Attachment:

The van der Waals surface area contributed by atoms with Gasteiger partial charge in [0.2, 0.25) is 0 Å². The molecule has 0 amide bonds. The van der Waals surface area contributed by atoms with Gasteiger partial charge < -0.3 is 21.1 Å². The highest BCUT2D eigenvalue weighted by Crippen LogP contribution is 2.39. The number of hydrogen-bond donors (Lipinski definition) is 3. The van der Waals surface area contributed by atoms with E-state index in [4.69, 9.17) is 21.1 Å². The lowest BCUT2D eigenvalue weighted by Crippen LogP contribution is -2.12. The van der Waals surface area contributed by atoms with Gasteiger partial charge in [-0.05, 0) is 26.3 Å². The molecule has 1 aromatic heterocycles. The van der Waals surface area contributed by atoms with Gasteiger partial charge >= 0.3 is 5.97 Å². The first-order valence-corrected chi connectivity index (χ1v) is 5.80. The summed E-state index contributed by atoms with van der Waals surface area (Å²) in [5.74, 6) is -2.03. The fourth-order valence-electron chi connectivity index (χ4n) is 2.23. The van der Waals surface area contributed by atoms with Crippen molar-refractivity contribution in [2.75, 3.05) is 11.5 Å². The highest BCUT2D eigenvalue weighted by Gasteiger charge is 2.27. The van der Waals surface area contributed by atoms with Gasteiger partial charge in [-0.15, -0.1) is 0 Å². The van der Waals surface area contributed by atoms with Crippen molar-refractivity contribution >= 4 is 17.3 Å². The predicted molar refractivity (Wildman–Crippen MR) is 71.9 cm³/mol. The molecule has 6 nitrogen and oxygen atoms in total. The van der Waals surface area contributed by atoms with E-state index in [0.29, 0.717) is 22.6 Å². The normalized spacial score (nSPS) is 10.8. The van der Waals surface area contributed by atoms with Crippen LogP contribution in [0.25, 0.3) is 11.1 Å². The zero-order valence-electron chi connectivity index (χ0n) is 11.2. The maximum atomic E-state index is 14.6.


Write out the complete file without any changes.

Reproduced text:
The van der Waals surface area contributed by atoms with Gasteiger partial charge in [0.2, 0.25) is 0 Å². The molecule has 0 amide bonds. The van der Waals surface area contributed by atoms with Gasteiger partial charge < -0.3 is 21.1 Å². The highest BCUT2D eigenvalue weighted by Crippen LogP contribution is 2.39. The number of hydrogen-bond donors (Lipinski definition) is 3. The van der Waals surface area contributed by atoms with E-state index in [4.69, 9.17) is 21.1 Å². The lowest BCUT2D eigenvalue weighted by Crippen LogP contribution is -2.12. The van der Waals surface area contributed by atoms with Gasteiger partial charge in [-0.05, 0) is 26.3 Å². The molecule has 1 aromatic heterocycles. The van der Waals surface area contributed by atoms with Gasteiger partial charge >= 0.3 is 5.97 Å². The first-order valence-corrected chi connectivity index (χ1v) is 5.80. The summed E-state index contributed by atoms with van der Waals surface area (Å²) in [5.74, 6) is -2.03. The fourth-order valence-electron chi connectivity index (χ4n) is 2.23. The van der Waals surface area contributed by atoms with Crippen molar-refractivity contribution in [2.75, 3.05) is 11.5 Å². The highest BCUT2D eigenvalue weighted by Gasteiger charge is 2.27. The van der Waals surface area contributed by atoms with Gasteiger partial charge in [-0.15, -0.1) is 0 Å². The van der Waals surface area contributed by atoms with Crippen molar-refractivity contribution >= 4 is 17.3 Å². The predicted molar refractivity (Wildman–Crippen MR) is 71.9 cm³/mol. The molecule has 6 nitrogen and oxygen atoms in total. The van der Waals surface area contributed by atoms with E-state index in [0.29, 0.717) is 22.6 Å². The normalized spacial score (nSPS) is 10.8. The van der Waals surface area contributed by atoms with Crippen LogP contribution in [0.25, 0.3) is 11.1 Å². The zero-order valence-electron chi connectivity index (χ0n) is 11.2. The maximum atomic E-state index is 14.6.